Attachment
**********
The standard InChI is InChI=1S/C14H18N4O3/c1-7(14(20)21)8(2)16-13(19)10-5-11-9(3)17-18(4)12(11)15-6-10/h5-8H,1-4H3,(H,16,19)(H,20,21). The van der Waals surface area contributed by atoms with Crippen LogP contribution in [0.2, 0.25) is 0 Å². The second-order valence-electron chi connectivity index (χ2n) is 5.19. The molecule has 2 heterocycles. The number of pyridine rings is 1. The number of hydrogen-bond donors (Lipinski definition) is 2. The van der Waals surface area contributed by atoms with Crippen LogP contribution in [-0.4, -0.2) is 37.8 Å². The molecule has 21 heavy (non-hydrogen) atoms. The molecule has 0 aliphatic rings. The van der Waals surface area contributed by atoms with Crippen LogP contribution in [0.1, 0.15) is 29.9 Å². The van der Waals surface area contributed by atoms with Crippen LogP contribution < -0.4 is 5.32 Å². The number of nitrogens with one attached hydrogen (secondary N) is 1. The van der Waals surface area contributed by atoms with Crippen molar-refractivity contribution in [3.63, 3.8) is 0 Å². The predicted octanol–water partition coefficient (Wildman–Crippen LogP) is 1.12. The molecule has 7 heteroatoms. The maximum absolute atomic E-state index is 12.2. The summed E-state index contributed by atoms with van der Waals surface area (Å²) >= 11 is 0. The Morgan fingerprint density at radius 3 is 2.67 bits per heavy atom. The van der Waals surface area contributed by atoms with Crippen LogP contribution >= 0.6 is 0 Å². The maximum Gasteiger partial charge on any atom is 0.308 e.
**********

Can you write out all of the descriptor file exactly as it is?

The standard InChI is InChI=1S/C14H18N4O3/c1-7(14(20)21)8(2)16-13(19)10-5-11-9(3)17-18(4)12(11)15-6-10/h5-8H,1-4H3,(H,16,19)(H,20,21). The van der Waals surface area contributed by atoms with Crippen LogP contribution in [0.2, 0.25) is 0 Å². The second-order valence-electron chi connectivity index (χ2n) is 5.19. The molecule has 2 heterocycles. The number of pyridine rings is 1. The number of hydrogen-bond donors (Lipinski definition) is 2. The van der Waals surface area contributed by atoms with Crippen LogP contribution in [-0.4, -0.2) is 37.8 Å². The molecule has 21 heavy (non-hydrogen) atoms. The molecule has 0 aliphatic rings. The van der Waals surface area contributed by atoms with Crippen LogP contribution in [0.1, 0.15) is 29.9 Å². The van der Waals surface area contributed by atoms with Crippen LogP contribution < -0.4 is 5.32 Å². The number of nitrogens with one attached hydrogen (secondary N) is 1. The van der Waals surface area contributed by atoms with Crippen molar-refractivity contribution in [3.63, 3.8) is 0 Å². The predicted octanol–water partition coefficient (Wildman–Crippen LogP) is 1.12. The molecule has 7 heteroatoms. The maximum absolute atomic E-state index is 12.2. The summed E-state index contributed by atoms with van der Waals surface area (Å²) >= 11 is 0. The Morgan fingerprint density at radius 3 is 2.67 bits per heavy atom. The van der Waals surface area contributed by atoms with Crippen LogP contribution >= 0.6 is 0 Å². The maximum Gasteiger partial charge on any atom is 0.308 e.